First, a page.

Skip to content

storybookjs/aem

master
Switch branches/tags
Code

Latest commit

 

Git stats

Files

Permalink
Failed to load latest commit information.
Type
Name
Latest commit message
Commit time
 
 
 
 
cli
 
 
 
 
 
 
 
 
 
 
 
 
 
 
 
 
 
 
 
 
 
 

This project is no longer supported. If you are interested in continuing this project, please let us know by creating an issue here: https://github.com/storybookjs/aem/issues

Storybook AEM App Logo

Storybook Adobe Experience Manager (AEM) App

Table of Contents

About The project

This project has been created to provide native Storybook support for Adobe Experience Manager. It is a work in progress and has not been published yet. If you are interested in helping out or learning more about this project, you can join the discord channel here to see what we've been up to.

Libraries

  • @storybook/aem - an application that provides Storybook support for Adobe Experience Manager(AEM)
  • @storybook/aem-cli - a cli tool that helps build out your storybook stories and much more based on your AEM componentry and much more

Technologies

Getting Started

Installation

If your AEM project is using the suggested structure, you will want to first run npm init from your ui.apps directory. Running that command will create a package.json file that will allow you to include the necessary libraries.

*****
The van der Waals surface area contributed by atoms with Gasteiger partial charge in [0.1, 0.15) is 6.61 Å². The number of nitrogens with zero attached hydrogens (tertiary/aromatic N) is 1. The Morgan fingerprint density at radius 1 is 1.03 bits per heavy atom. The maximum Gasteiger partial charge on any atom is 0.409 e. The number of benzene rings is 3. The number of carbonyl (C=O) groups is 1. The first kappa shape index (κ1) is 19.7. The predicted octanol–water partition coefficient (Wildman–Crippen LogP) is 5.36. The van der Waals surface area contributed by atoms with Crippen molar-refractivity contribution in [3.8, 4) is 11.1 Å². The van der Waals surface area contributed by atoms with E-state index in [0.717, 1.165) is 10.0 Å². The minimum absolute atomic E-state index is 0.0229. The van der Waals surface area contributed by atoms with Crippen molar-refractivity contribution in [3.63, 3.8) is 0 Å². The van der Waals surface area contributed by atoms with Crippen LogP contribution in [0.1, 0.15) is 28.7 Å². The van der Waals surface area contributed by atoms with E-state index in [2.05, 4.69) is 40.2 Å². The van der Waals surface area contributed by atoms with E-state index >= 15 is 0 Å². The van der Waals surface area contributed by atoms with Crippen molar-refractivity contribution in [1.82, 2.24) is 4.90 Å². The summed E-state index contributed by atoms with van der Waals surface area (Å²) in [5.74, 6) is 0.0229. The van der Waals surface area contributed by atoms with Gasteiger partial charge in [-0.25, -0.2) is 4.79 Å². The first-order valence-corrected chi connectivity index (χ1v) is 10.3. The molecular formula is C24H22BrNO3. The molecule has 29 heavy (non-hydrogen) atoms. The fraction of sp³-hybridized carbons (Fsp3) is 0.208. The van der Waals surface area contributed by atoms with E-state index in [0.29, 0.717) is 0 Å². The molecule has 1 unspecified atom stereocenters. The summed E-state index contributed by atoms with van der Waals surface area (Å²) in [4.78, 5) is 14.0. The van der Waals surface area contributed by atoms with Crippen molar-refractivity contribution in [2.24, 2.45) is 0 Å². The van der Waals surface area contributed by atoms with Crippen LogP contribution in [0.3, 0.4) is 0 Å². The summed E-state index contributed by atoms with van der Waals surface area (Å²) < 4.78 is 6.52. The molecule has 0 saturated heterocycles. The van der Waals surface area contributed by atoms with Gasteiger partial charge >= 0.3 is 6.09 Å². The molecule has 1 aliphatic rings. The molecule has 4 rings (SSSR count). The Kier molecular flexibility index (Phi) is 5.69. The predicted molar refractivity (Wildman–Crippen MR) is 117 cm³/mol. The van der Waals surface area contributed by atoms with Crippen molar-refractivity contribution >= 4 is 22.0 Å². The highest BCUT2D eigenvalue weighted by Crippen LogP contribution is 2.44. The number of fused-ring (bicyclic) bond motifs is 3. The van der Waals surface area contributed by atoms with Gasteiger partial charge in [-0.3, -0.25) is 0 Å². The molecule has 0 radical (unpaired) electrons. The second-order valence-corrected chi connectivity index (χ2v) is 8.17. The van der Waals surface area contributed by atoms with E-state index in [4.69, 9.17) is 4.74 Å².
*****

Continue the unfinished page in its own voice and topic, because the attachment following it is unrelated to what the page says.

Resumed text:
To get started with your Storybook AEM instance, from the ui.apps directory, run npm install @storybook/aem --save-dev to pull down the proper Storybook library. If you would like further help setting up your Storybook configurations, you can install the Storybook AEM CLI Tool (optional) by running npm install @storybook/aem-cli. You can find more information about the cli tool here.

Usage

In the root directory of your ui.apps folder (or whereever youve chosen to include your package.json file, make sure to include a .storybook folder. You can follow this tutorial to help you set that up: https://www.learnstorybook.com/intro-to-storybook/react/en/get-started/. You can also see our example configuration here.

When creating a new HTL component, we suggest that you create a storybook configuration within the same directory as your code so that you can easily associate which HTL component goes along with which storybook file. To see an example of a story for an HTL List Component click here!

Like any other Storybook Framework app, Storybook AEM supports both CSF and MDX formats.

Story Configuration

As a part of the storybook configuration setup there are options you can use to customize your use case:

  • Template (required): HTL/HTML File Reference or Inline HTML
  • Content (optional): Mocked authored content that can be used in conjunction with knobs/controls
  • AEM Metadata: An assortment of metadata used to provide your component context such as:
    • Component dependencies: for nested components, you only need to provide a template but you must include require all nested component's xml files in order for them to render (They can also be defined at the story config level or in the preview using the aemMetadata decorator)